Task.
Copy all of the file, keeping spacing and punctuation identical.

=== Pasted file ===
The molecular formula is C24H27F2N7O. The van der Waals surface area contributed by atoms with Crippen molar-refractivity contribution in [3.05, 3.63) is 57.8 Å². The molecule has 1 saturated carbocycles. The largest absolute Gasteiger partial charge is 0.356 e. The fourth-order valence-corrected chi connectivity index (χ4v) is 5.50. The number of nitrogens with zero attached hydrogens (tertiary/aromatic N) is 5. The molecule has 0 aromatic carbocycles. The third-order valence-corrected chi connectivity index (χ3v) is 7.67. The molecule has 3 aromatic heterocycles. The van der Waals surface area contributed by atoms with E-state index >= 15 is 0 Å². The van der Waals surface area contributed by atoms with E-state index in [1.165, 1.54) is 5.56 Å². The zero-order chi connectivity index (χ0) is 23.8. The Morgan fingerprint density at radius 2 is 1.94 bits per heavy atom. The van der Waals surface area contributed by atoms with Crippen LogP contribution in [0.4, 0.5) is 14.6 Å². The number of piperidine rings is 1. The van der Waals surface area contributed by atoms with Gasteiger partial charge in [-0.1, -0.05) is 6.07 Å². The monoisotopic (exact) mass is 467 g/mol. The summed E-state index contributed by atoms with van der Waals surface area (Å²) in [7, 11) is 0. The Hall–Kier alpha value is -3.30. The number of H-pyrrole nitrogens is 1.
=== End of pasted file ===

The molecular formula is C24H27F2N7O. The van der Waals surface area contributed by atoms with Crippen molar-refractivity contribution in [3.05, 3.63) is 57.8 Å². The molecule has 1 saturated carbocycles. The largest absolute Gasteiger partial charge is 0.356 e. The fourth-order valence-corrected chi connectivity index (χ4v) is 5.50. The number of nitrogens with zero attached hydrogens (tertiary/aromatic N) is 5. The molecule has 0 aromatic carbocycles. The third-order valence-corrected chi connectivity index (χ3v) is 7.67. The molecule has 3 aromatic heterocycles. The van der Waals surface area contributed by atoms with E-state index >= 15 is 0 Å². The van der Waals surface area contributed by atoms with E-state index in [1.165, 1.54) is 5.56 Å². The zero-order chi connectivity index (χ0) is 23.8. The Morgan fingerprint density at radius 2 is 1.94 bits per heavy atom. The van der Waals surface area contributed by atoms with Crippen LogP contribution in [0.4, 0.5) is 14.6 Å². The number of piperidine rings is 1. The van der Waals surface area contributed by atoms with Gasteiger partial charge in [-0.1, -0.05) is 6.07 Å². The monoisotopic (exact) mass is 467 g/mol. The summed E-state index contributed by atoms with van der Waals surface area (Å²) in [7, 11) is 0. The Hall–Kier alpha value is -3.30. The number of H-pyrrole nitrogens is 1.